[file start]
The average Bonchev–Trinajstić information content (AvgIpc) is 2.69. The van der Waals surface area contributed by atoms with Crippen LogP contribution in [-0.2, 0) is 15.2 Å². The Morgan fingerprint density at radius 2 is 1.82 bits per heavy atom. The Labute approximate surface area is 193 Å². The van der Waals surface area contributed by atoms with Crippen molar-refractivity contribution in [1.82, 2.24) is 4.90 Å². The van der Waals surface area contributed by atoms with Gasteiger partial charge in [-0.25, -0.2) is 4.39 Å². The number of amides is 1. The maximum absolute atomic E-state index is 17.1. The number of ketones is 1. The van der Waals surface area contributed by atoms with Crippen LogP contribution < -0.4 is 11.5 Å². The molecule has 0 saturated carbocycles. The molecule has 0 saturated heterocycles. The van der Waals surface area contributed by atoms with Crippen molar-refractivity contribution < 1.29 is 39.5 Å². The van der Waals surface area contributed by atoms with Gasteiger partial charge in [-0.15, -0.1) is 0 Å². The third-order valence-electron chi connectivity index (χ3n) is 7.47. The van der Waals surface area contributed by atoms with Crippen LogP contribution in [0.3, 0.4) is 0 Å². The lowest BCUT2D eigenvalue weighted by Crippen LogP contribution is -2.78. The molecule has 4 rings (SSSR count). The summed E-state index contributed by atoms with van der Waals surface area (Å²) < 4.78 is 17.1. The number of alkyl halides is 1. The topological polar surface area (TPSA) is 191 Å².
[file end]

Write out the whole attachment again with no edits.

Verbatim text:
The average Bonchev–Trinajstić information content (AvgIpc) is 2.69. The van der Waals surface area contributed by atoms with Crippen LogP contribution in [-0.2, 0) is 15.2 Å². The Morgan fingerprint density at radius 2 is 1.82 bits per heavy atom. The Labute approximate surface area is 193 Å². The van der Waals surface area contributed by atoms with Crippen molar-refractivity contribution in [1.82, 2.24) is 4.90 Å². The van der Waals surface area contributed by atoms with Gasteiger partial charge in [-0.25, -0.2) is 4.39 Å². The number of amides is 1. The maximum absolute atomic E-state index is 17.1. The number of ketones is 1. The van der Waals surface area contributed by atoms with Crippen LogP contribution < -0.4 is 11.5 Å². The molecule has 0 saturated carbocycles. The molecule has 0 saturated heterocycles. The van der Waals surface area contributed by atoms with Crippen molar-refractivity contribution < 1.29 is 39.5 Å². The van der Waals surface area contributed by atoms with Gasteiger partial charge in [-0.15, -0.1) is 0 Å². The third-order valence-electron chi connectivity index (χ3n) is 7.47. The van der Waals surface area contributed by atoms with Crippen LogP contribution in [0.3, 0.4) is 0 Å². The lowest BCUT2D eigenvalue weighted by Crippen LogP contribution is -2.78. The molecule has 4 rings (SSSR count). The summed E-state index contributed by atoms with van der Waals surface area (Å²) < 4.78 is 17.1. The number of alkyl halides is 1. The topological polar surface area (TPSA) is 191 Å².